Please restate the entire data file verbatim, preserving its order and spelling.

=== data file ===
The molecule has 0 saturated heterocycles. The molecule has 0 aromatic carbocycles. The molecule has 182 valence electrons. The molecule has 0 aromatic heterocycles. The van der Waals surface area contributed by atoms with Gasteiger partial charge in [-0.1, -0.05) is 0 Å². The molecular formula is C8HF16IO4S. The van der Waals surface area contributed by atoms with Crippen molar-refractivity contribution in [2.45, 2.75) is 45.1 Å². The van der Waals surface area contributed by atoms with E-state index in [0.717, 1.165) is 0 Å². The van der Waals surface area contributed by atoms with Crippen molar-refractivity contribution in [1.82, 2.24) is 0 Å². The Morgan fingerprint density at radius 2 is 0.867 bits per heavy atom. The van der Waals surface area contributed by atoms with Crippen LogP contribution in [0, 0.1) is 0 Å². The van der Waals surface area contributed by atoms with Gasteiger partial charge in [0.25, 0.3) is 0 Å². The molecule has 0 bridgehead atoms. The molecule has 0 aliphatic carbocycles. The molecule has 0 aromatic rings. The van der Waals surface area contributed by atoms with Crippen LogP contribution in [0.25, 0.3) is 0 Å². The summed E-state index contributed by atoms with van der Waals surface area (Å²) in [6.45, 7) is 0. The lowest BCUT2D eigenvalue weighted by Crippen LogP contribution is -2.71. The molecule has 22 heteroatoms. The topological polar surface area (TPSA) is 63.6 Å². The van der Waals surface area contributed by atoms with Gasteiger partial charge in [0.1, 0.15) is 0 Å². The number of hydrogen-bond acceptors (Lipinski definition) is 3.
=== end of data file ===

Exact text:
The molecule has 0 saturated heterocycles. The molecule has 0 aromatic carbocycles. The molecule has 182 valence electrons. The molecule has 0 aromatic heterocycles. The van der Waals surface area contributed by atoms with Gasteiger partial charge in [-0.1, -0.05) is 0 Å². The molecular formula is C8HF16IO4S. The van der Waals surface area contributed by atoms with Crippen molar-refractivity contribution in [2.45, 2.75) is 45.1 Å². The van der Waals surface area contributed by atoms with E-state index in [0.717, 1.165) is 0 Å². The van der Waals surface area contributed by atoms with Crippen molar-refractivity contribution in [1.82, 2.24) is 0 Å². The Morgan fingerprint density at radius 2 is 0.867 bits per heavy atom. The van der Waals surface area contributed by atoms with Crippen LogP contribution in [0, 0.1) is 0 Å². The van der Waals surface area contributed by atoms with Gasteiger partial charge in [0.25, 0.3) is 0 Å². The molecule has 0 bridgehead atoms. The molecule has 0 aliphatic carbocycles. The molecule has 0 aromatic rings. The van der Waals surface area contributed by atoms with Crippen LogP contribution in [0.25, 0.3) is 0 Å². The summed E-state index contributed by atoms with van der Waals surface area (Å²) in [6.45, 7) is 0. The lowest BCUT2D eigenvalue weighted by Crippen LogP contribution is -2.71. The molecule has 22 heteroatoms. The topological polar surface area (TPSA) is 63.6 Å². The van der Waals surface area contributed by atoms with Gasteiger partial charge in [0.1, 0.15) is 0 Å². The number of hydrogen-bond acceptors (Lipinski definition) is 3.